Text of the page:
Comment 54505

By highwater (registered) | Posted January 04, 2011 at 18:12:35

I'd like to echo the thanks for this great article, Barry.

I agree that this building owes a great deal to the 'historicizing tradition', however I don't think JM's rejection of Modernism is as complete as suggested here. The Pigott building was certainly inspired by the existing Chicago Tribune building, but I would argue that it was equally inspired by the Eero Saarinen design that placed second in the Chicago Tribune design competition, and was widely perceived to be the superior design and a harbinger of Modernist skyscraper design. I believe the Pigott building owes its massing and more streamlined historicizing decorative elements to the Saarinen design, giving it a more Modernist sensibility than the Howells and Hood design. The Pigott building is almost a perfect hybrid of the two designs.

Construction firms are rarely the focus of architectural study. Architecture continues to be associated with artistic expression, and while I would not dispute it, there is merit to thinking about the role of technicians in the finished product.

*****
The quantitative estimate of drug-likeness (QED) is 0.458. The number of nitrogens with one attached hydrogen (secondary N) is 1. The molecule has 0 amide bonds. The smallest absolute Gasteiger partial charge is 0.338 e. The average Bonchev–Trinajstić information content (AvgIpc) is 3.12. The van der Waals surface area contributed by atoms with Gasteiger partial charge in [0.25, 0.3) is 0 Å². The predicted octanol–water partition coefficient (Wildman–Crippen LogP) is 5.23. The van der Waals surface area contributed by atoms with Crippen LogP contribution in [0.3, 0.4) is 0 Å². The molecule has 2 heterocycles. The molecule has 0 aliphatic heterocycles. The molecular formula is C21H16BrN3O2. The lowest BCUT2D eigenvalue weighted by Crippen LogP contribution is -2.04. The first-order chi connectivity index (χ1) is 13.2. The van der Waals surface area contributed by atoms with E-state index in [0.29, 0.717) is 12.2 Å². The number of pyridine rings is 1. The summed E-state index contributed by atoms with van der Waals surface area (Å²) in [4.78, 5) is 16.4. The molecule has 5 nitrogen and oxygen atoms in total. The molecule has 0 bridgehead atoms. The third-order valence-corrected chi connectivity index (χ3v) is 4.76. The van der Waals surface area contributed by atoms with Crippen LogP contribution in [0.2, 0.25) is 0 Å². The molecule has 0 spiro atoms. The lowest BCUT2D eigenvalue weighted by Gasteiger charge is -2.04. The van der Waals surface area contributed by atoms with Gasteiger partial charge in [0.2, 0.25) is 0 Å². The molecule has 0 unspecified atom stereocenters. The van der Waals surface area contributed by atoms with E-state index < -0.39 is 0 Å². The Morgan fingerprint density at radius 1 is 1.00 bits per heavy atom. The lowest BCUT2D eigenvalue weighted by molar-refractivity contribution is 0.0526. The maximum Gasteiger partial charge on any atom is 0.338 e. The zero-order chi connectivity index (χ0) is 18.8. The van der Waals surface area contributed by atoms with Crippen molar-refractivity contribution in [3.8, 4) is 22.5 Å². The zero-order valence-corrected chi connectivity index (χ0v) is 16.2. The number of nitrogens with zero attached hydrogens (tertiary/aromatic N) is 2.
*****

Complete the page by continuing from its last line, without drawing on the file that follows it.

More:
This is particularly true of JM. He often had a personal hand in aesthetic decisions, particularly in his proudest achievements, the ROM and the Cathedral of Christ the King. He joined Wm. Souter, architect of the Cathedral, on research trips, and hand-picked stone and marble from quarries, among other things.

I ofter wonder what happened to such a robust company and if they're still at it.

Pigott Construction was a victim of the recession of the early '90's. It was the largest privately owned contracting firm in the country at the time, but couldn't withstand consolidation pressures. They were forced to find a buyer in order to continue getting the financing necessary for large, institutional projects. I believe they were bought out by a German consortium. The name Pigott Contracting is still around, but there is no longer any family involvement.

Comment edited by highwater on 2011-01-04 19:34:19

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